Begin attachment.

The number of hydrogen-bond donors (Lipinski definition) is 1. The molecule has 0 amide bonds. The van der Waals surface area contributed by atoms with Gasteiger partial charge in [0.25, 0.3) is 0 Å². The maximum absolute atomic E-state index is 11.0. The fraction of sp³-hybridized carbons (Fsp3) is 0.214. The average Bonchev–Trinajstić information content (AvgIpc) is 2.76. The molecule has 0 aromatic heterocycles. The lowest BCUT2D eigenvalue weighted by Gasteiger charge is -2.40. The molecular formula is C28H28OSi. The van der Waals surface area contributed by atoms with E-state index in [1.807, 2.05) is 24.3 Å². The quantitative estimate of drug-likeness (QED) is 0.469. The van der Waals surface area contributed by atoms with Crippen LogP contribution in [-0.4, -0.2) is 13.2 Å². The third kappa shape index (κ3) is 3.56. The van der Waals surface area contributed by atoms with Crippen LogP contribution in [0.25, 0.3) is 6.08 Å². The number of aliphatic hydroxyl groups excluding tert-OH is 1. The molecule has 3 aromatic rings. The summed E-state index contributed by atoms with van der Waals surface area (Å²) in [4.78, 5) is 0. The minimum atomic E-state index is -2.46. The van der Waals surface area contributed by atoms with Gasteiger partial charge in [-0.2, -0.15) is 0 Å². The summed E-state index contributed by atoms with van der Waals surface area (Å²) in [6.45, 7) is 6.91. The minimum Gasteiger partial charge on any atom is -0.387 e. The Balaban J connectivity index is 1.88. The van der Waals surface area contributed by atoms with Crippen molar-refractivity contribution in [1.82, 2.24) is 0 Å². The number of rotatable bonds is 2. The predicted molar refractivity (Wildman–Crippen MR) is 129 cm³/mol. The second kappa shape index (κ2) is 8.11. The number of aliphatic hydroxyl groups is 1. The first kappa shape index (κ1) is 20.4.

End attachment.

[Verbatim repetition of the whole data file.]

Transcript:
The number of hydrogen-bond donors (Lipinski definition) is 1. The molecule has 0 amide bonds. The van der Waals surface area contributed by atoms with Gasteiger partial charge in [0.25, 0.3) is 0 Å². The maximum absolute atomic E-state index is 11.0. The fraction of sp³-hybridized carbons (Fsp3) is 0.214. The average Bonchev–Trinajstić information content (AvgIpc) is 2.76. The molecule has 0 aromatic heterocycles. The lowest BCUT2D eigenvalue weighted by Gasteiger charge is -2.40. The molecular formula is C28H28OSi. The van der Waals surface area contributed by atoms with E-state index in [1.807, 2.05) is 24.3 Å². The quantitative estimate of drug-likeness (QED) is 0.469. The van der Waals surface area contributed by atoms with Crippen LogP contribution in [-0.4, -0.2) is 13.2 Å². The third kappa shape index (κ3) is 3.56. The van der Waals surface area contributed by atoms with Crippen LogP contribution in [0.25, 0.3) is 6.08 Å². The number of aliphatic hydroxyl groups excluding tert-OH is 1. The molecule has 3 aromatic rings. The summed E-state index contributed by atoms with van der Waals surface area (Å²) in [4.78, 5) is 0. The minimum atomic E-state index is -2.46. The van der Waals surface area contributed by atoms with Gasteiger partial charge in [-0.2, -0.15) is 0 Å². The summed E-state index contributed by atoms with van der Waals surface area (Å²) in [6.45, 7) is 6.91. The minimum Gasteiger partial charge on any atom is -0.387 e. The Balaban J connectivity index is 1.88. The van der Waals surface area contributed by atoms with Crippen molar-refractivity contribution in [1.82, 2.24) is 0 Å². The number of rotatable bonds is 2. The predicted molar refractivity (Wildman–Crippen MR) is 129 cm³/mol. The second kappa shape index (κ2) is 8.11. The number of aliphatic hydroxyl groups is 1. The first kappa shape index (κ1) is 20.4.